by kind permission of the German Heinkel Club.
German Cars in the UK
first imports began in July 1956. Noble
Motors Limited, of 211 Piccadilly, London were the concessionaires. The list
price was £398 15s 0d. including, spare wheel, heater demister, front bumper
and purchase tax. The cheapest Ford
at the time was the Popular at £443
cars were initially brought in through London Docks at the rate of around 20 a
month. However, following the
closure of the Suez Canal, the thirty percent increase in the price of petrol
and the introduction of rationing, demand took off.
So much so that cars were flown from Hanover to Croydon by Dakota, five
at a time, on a daily basis. From
February 1957 consignments of 60 cars were shipped through Rotterdam every ten
to twelve days until demand slowed in the summer of 1957.
total number imported to the UK before production transferred to Ireland is not
known but thought to be a significant proportion of production. In addition to good fuel economy, the cars attracted a
reduced rate of Road Fund Duty of £5 rather than £12 10s for a normal car.
An unaccompanied learner driver could also drive them, provided the
reverse gear was made inoperative, as they were then classed as a motorcycle
the known surviving German cars in the UK are three wheelers, mostly Type 150
B-0 and 150 B-1
little is known about production in Argentina.
Documents held by Trojan Limited refer to the sale of 2,500 kits of parts
to Los Credos, in Argentina. They
also refer to an enquiry for an additional 600 kits.
There is no evidence that these additional kits were supplied.
Even if the kits were exported it does not necessarily mean that they
were all built and sold. There are three Argentinean cars on the Register with chassis
number ranging from 857 to 3244 with claimed dates of manufacture between 1959
and 1961. If Heinkel supplied a
production line and some kits direct in 1957/58, before those supplied from
Ireland then a production of over three thousand, is consistent with the above
information. It has also been
suggested that production was as low as a hundred before the Heinkel company
stopped production because of poor build quality.
cars were assembled in Eire from parts manufactured in Germany.
The cars had chassis and engine numbers in the same series as the German
cars and it is not know how many were built before the production line was moved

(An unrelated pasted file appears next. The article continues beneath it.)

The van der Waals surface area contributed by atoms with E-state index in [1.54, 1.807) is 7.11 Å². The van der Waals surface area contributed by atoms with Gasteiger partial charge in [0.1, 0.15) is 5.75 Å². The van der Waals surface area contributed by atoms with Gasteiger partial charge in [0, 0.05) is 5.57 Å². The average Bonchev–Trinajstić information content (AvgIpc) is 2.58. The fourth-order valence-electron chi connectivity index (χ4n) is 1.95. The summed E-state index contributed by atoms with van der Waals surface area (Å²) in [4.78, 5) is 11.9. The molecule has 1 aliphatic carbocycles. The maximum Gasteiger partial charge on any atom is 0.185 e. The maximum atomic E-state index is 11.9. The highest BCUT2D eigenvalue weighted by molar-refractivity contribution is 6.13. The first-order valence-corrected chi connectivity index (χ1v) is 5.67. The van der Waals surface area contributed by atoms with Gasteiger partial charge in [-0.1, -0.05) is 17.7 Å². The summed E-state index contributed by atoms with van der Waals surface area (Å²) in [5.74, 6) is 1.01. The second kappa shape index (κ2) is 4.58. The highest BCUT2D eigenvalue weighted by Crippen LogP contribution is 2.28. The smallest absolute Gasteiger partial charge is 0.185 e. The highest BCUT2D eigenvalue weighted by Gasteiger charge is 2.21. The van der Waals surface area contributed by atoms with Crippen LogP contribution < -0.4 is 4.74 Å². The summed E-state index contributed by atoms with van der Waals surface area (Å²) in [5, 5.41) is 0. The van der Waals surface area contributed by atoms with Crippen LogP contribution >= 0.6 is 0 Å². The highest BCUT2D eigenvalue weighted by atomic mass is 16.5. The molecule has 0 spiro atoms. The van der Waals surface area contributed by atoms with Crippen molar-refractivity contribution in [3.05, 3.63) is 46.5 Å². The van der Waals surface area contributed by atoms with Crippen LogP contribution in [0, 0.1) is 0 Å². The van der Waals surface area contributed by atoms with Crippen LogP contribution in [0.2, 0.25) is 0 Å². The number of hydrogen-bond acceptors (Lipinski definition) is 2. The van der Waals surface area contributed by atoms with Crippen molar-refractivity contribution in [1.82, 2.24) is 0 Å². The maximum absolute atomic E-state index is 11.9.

to Dundalk in the middle of 1958.
production in Eire is thought to have taken place between October 1958 and Early
1961. Their system of chassis
numbering appears to have used six or seven digits. The first three being 153 for a three wheeler and 154 for a
four wheeler. The 153 and 154
models do not seem to have had separate series of numbers.
According to a Trojan internal memo the last chassis produced in Ireland
was 6486. The chassis plate is
located on the top of the right hand side wheel arch.
is evidence that Heinkel Ireland produced at least two prototype vans. The one in the photo was probably sold to Trojan when they
bought the production line and used it in their advertising (It has an Irish
number plate). A second with top
opening rear door was exhibited at the Dutch Motor Show in February 1959.
also produced at least two and possibly three Sports (convertible) prototypes.
One was produced by International Sales in London and shipped to Dundalk
for evaluation where at least one more was made and used in Eire.
were still supplied by Ernst Heinkel Ag and it is thought all were 198cc of 408
B-1 (four wheeler) or 408 B-2 (three wheeler) specification.
Engine numbers fitted to early cars follow the German sequence indicating
that stocks of pre-numbered engines were bought along with the production line.
Later engine numbers are seven digits starting with a 1, the last six
numbers appear to conform with the series given for German Production above.
the brochure for a Heinkel Ireland
Irish Cars in UK
part of the transfer of production to Ireland the world wide marketing rights
were taken over by International Sales Limited of Dublin, who imported cars
through their London office. Again
the total number imported is not known, but a substantial proportion of
production is likely to have ended up in UK as they did not sell well in Eire.